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Cheerful Horace Silver waited to release the last album of his splendid discography so he could call it “Jazz Has a Sense of Humour” (1999). A veritable statement of principles. It seems that the more jazz has increasingly been perceived as intellectual music, the more good humour has gradually faded away. There were times when some people even criticised the demiurge Louis Armstrong for laughing so much, as if being in good humour and enjoying a laugh undermined the talent and lowered the artistic quality of jazz musicians. It’s a well-known fact that when you’re constructing an orthodoxy, the best way to prove that you are taking your job seriously is to put on a face as long as a fiddle the moment you walk on stage. And this paradigm shift in the attitude towards humour is very strange in a musical culture that was born in taverns and brothels. It’s as if people wanted to erase the memory that back in the beginning, jazz was dance music. What would have happened to swing without the urge to have a few dances and a few laughs! The desire for respectability is a drag. But thankfully there’s still good humour to be found out there, in the soundtracks of animated cartoons, the eccentric hats of the Boppers, Dizzy Gillespie’s jokes, Lester Bowie’s ironies, or Frank Zappa’s pranks. In this afternoon’s talk we will retrieve images of some of those moments of good humour in the already gigantic history of jazz.
Biography of Pedro Calvo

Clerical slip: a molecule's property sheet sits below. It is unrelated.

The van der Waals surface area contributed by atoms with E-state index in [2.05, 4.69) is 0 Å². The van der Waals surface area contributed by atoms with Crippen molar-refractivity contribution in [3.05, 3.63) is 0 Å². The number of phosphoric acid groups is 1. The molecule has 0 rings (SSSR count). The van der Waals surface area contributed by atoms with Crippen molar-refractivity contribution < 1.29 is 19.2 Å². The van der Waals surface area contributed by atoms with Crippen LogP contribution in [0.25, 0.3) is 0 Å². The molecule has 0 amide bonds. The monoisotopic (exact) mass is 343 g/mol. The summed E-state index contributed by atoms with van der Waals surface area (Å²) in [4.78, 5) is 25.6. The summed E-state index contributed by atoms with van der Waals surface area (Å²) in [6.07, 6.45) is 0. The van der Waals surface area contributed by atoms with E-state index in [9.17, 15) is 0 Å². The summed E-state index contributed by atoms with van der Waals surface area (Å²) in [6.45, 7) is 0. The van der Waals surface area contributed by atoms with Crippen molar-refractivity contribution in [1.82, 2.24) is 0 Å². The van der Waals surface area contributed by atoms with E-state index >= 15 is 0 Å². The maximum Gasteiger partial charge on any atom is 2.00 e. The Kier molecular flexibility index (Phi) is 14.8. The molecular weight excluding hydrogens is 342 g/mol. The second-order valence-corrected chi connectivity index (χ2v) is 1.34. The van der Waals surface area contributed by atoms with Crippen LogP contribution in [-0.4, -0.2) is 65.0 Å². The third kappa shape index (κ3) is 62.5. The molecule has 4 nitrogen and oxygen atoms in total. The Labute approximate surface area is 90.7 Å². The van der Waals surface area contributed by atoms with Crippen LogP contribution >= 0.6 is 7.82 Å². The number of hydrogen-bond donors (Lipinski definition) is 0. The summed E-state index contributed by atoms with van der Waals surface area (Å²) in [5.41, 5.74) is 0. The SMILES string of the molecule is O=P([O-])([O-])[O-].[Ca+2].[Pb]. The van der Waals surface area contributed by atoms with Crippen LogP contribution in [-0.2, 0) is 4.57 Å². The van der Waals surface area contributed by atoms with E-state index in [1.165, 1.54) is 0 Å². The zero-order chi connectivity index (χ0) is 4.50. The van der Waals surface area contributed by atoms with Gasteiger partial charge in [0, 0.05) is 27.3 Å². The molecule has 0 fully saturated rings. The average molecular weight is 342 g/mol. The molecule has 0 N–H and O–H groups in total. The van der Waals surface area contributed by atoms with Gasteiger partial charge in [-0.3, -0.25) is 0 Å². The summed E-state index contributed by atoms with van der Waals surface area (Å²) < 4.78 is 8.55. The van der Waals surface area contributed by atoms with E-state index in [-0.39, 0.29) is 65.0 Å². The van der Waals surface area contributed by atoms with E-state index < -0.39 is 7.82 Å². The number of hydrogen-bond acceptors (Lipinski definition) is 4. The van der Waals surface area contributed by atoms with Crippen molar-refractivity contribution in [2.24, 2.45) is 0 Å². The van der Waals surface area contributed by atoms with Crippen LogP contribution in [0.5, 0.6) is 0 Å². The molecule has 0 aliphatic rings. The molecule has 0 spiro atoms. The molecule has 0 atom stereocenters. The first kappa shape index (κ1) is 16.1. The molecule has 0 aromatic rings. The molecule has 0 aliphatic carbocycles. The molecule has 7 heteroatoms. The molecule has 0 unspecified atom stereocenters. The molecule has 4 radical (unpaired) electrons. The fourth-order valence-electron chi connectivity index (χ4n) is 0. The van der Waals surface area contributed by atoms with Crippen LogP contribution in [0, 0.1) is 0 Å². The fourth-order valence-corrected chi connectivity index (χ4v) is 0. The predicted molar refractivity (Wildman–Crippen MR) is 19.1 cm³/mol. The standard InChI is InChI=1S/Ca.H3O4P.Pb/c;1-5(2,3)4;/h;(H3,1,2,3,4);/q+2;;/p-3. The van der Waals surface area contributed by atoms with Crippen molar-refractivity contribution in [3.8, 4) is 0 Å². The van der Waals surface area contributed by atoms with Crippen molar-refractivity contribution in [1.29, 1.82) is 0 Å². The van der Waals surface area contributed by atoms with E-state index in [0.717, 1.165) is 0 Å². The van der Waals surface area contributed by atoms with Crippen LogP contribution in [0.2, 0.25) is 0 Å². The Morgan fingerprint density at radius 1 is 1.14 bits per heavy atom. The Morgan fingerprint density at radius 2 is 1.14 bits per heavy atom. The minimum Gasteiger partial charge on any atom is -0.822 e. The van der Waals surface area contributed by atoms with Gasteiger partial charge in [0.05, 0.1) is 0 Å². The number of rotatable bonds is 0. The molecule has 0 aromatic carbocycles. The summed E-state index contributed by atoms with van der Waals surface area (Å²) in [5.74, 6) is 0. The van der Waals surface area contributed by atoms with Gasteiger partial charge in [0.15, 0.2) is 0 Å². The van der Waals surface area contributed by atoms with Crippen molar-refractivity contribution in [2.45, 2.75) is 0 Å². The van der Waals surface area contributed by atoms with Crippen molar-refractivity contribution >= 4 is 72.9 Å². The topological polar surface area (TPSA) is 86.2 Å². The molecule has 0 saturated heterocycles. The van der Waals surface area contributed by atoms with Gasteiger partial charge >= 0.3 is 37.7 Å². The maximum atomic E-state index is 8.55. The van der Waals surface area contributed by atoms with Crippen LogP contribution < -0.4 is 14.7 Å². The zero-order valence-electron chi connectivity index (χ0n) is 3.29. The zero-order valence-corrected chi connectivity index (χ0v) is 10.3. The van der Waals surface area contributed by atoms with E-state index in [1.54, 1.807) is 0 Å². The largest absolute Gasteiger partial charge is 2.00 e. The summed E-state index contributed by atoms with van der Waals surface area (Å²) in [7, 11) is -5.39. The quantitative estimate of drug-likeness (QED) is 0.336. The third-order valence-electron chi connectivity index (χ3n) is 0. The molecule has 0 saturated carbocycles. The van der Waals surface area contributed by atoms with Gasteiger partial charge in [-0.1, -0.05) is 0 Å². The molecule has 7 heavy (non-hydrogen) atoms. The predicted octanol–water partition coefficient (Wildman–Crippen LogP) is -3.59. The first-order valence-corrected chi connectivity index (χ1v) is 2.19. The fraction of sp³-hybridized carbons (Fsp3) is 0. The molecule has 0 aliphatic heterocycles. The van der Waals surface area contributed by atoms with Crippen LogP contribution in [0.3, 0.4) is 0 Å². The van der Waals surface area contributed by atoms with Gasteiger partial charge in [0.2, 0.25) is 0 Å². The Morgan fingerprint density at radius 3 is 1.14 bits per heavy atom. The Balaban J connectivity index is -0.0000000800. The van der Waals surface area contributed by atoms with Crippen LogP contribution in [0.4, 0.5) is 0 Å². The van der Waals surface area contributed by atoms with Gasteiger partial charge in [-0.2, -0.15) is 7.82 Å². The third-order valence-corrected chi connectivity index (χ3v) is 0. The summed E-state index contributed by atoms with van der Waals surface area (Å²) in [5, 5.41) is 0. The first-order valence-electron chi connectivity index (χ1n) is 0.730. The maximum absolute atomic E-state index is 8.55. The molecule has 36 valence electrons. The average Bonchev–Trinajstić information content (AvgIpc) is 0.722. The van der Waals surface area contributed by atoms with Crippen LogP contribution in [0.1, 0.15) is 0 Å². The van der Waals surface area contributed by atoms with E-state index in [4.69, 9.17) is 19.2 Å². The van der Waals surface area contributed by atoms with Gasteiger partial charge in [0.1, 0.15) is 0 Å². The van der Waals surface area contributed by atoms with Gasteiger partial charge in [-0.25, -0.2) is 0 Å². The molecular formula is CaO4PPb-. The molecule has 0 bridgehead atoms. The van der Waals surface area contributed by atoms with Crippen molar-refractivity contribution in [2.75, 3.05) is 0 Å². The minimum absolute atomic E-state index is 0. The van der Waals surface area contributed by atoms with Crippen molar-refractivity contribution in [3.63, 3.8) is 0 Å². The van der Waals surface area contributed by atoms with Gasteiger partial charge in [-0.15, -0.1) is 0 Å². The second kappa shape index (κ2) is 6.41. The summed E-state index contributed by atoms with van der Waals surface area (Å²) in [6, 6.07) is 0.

An essential figure in journalism with a career that spans the past forty years. The music critic in El País, Diario 16, La Razón and Público, not to mention his myriad collaborations with such publications as La Luna, El Europeo, Sur Express, Marie Claire, La Clave and many others. Radio has always been another of the platforms he has used to offer an always intelligent and clear view on anything related with popular music and culture in general. He is in charge of the musical programming of Radio El País and he directs and presents several radio programmes in Radio Nacional de España (Radio 1 and Radio 3), Efe Radio, Onda Madrid and Radio Cero. Pedro is also co-author of such books as the “History of New Flamenco” (Historia del Nuevo Flamenco) and “A Free Guide to Flamenco” (Guía Libre del Flamenco) and he has been the music consultant of such TV programmes as Televisión Española’s “Remember When” (Cuéntame Cómo Pasó) and a gastronomy and travel programme called “Un País para Comérselo”. He can currently be heard on the “De Película” programme on RTVE’s Radio 1, in which he keeps listeners up to date with the latest news from the thriving world of TV series.